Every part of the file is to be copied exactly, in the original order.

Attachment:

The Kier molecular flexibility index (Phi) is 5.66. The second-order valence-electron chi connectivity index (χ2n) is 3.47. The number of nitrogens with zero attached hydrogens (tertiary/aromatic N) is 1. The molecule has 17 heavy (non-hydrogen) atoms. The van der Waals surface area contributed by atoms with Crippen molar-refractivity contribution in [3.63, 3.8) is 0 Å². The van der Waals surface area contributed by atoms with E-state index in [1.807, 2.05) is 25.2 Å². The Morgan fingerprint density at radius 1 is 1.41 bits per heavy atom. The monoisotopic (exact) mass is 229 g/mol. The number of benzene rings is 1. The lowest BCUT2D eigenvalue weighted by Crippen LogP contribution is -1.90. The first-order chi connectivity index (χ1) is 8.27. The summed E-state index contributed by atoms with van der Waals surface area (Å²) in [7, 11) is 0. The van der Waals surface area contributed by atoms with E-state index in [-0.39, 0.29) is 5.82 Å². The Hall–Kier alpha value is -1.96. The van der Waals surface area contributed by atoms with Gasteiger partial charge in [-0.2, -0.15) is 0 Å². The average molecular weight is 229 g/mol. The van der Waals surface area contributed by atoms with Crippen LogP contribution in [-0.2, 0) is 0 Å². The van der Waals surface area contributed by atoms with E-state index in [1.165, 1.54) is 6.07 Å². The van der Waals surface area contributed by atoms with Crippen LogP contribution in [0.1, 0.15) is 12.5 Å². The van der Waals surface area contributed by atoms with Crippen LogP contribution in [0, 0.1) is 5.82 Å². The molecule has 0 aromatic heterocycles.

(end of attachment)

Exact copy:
The Kier molecular flexibility index (Phi) is 5.66. The second-order valence-electron chi connectivity index (χ2n) is 3.47. The number of nitrogens with zero attached hydrogens (tertiary/aromatic N) is 1. The molecule has 17 heavy (non-hydrogen) atoms. The van der Waals surface area contributed by atoms with Crippen molar-refractivity contribution in [3.63, 3.8) is 0 Å². The van der Waals surface area contributed by atoms with E-state index in [1.807, 2.05) is 25.2 Å². The Morgan fingerprint density at radius 1 is 1.41 bits per heavy atom. The monoisotopic (exact) mass is 229 g/mol. The number of benzene rings is 1. The lowest BCUT2D eigenvalue weighted by Crippen LogP contribution is -1.90. The first-order chi connectivity index (χ1) is 8.27. The summed E-state index contributed by atoms with van der Waals surface area (Å²) in [7, 11) is 0. The van der Waals surface area contributed by atoms with E-state index in [-0.39, 0.29) is 5.82 Å². The Hall–Kier alpha value is -1.96. The van der Waals surface area contributed by atoms with Gasteiger partial charge in [-0.2, -0.15) is 0 Å². The average molecular weight is 229 g/mol. The van der Waals surface area contributed by atoms with Crippen LogP contribution in [-0.2, 0) is 0 Å². The van der Waals surface area contributed by atoms with E-state index in [1.165, 1.54) is 6.07 Å². The van der Waals surface area contributed by atoms with Crippen LogP contribution in [0.1, 0.15) is 12.5 Å². The van der Waals surface area contributed by atoms with Crippen LogP contribution in [0, 0.1) is 5.82 Å². The molecule has 0 aromatic heterocycles.